Use Cases for ACLs on HDFS
Depending on your requirements, you can configure ACLs on HDFS to ensure that the right users and groups have the required access permissions to your data.
In this use case, multiple users require Read access to a file. None of the users are the owner of the file. The users are not members of a common group, so it is impossible to use group Permission Bits.
This use case can be addressed by setting an access ACL containing multiple named user entries:
ACLs on HDFS supports the following use cases:
In this use case, multiple groups require Read and Write access to a file. There is no group containing all of the group members, so it is impossible to use group Permission Bits.
This use case can be addressed by setting an access ACL containing multiple named group entries:
Hive Partitioned Tables
In this use case, Hive contains a partitioned table of sales data. The partition key is "country". Hive persists partitioned tables using a separate subdirectory for each distinct value of the partition key, so the file system structure in HDFS looks like this:
user `-- hive `-- warehouse `-- sales |-- country=CN |-- country=GB `-- country=US
All of these files belong to the "salesadmin" group. Members of this group have Read and Write access to all files. Separate country groups can run Hive queries that only read data for a specific country, such as "sales_CN", "sales_GB", and "sales_US". These groups do not have Write access.
This use case can be addressed by setting an access ACL on each subdirectory containing an owning group entry and a named group entry:
country=CN group::rwx group:sales_CN:r-x country=GB group::rwx group:sales_GB:r-x country=US group::rwx group:sales_US:r-x
Note that the functionality of the owning group ACL entry (the group entry with no name) is equivalent to setting Permission Bits.
Storage-based authorization in Hive does not currently consider the ACL permissions in HDFS. Rather, it verifies access using the traditional POSIX permissions model.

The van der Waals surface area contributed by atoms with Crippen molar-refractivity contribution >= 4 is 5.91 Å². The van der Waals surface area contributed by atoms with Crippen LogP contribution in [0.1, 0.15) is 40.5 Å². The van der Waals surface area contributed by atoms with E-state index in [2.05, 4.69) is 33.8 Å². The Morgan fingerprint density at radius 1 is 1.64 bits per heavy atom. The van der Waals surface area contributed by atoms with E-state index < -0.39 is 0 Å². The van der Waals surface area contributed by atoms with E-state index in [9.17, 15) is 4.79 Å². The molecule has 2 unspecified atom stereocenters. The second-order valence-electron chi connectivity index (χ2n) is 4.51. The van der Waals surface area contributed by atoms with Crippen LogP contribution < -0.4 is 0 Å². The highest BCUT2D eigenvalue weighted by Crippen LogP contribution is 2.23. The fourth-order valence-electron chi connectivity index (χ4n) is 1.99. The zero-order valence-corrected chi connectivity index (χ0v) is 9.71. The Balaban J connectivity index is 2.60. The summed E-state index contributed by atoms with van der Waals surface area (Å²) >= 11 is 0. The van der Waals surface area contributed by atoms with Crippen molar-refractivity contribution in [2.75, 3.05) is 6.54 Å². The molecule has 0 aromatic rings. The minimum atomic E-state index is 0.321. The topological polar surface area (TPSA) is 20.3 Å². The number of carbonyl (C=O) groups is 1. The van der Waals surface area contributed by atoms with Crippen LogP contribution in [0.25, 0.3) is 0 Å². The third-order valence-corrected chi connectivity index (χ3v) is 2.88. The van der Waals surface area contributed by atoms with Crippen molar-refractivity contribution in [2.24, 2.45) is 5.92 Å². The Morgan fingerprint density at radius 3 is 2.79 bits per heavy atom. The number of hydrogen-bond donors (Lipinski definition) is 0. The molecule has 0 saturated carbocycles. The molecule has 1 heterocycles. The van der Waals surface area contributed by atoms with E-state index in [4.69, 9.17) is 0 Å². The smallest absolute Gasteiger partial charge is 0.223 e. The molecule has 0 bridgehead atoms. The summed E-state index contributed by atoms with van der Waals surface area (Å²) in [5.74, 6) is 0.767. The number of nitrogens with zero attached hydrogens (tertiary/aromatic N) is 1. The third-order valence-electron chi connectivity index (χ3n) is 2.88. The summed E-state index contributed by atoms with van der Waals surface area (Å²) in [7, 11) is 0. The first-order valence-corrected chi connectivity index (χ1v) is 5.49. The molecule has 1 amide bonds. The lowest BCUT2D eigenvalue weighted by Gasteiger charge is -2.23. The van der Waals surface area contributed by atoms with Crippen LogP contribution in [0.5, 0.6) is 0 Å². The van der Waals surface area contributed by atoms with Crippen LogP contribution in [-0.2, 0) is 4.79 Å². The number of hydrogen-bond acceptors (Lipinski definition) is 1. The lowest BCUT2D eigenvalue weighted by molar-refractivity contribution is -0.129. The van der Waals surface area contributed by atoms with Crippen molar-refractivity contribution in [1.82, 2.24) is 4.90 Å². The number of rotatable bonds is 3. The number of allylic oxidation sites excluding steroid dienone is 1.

In this use case, a file system administrator or sub-tree owner would like to define an access policy that will be applied to the entire sub-tree. This access policy must apply not only to the current set of files and directories, but also to any new files and directories that are added later.
This use case can be addressed by setting a default ACL on the directory. The default ACL can contain any arbitrary combination of entries. For example:
default:user::rwx default:user:bruce:rw- default:user:diana:r-- default:user:clark:rw- default:group::r-- default:group:sales::rw- default:group:execs::rw- default:others::---
It is important to note that the default ACL gets copied from the directory to newly created child files and directories at time of creation of the child file or directory. If you change the default ACL on a directory, that will have no effect on the ACL of the files and subdirectories that already exist within the directory. Default ACLs are never considered during permission enforcement. They are only used to define the ACL that new files and subdirectories will receive automatically when they are created.
Minimal ACL/Permissions Only
HDFS ACLs support deployments that may want to use only Permission Bits and not ACLs with named user and group entries. Permission Bits are equivalent to a minimal ACL containing only 3 entries. For example:
user::rw- group::r-- others::---
Block Access to a Sub-Tree for a Specific User
In this use case, a deeply nested file system sub-tree was created as world-readable, followed by a subsequent requirement to block access for a specific user to all files in that sub-tree.
This use case can be addressed by setting an ACL on the root of the sub-tree with a named user entry that strips all access from the user.
For this file system structure:
dir1 `-- dir2 `-- dir3 |-- file1 |-- file2 `-- file3
Setting the following ACL on "dir2" blocks access for Bruce to "dir3,""file1,""file2," and "file3":
More specifically, the removal of execute permissions on "dir2" means that Bruce cannot access "dir2", and therefore cannot see any of its children. This also means that access is blocked automatically for any new files added under "dir2". If a "file4" is created under "dir3", Bruce will not be able to access it.
ACLs with Sticky Bit
In this use case, multiple named users or named groups require full access to a shared directory, such as "/tmp". However, Write and Execute permissions on the directory also give users the ability to delete or rename any files in the directory, even files created by other users. Users must be restricted so that they are only allowed to delete or rename files that they created.
This use case can be addressed by combining an ACL with the sticky bit. The sticky bit is existing functionality that currently works with Permission Bits. It will continue to work as expected in combination with ACLs.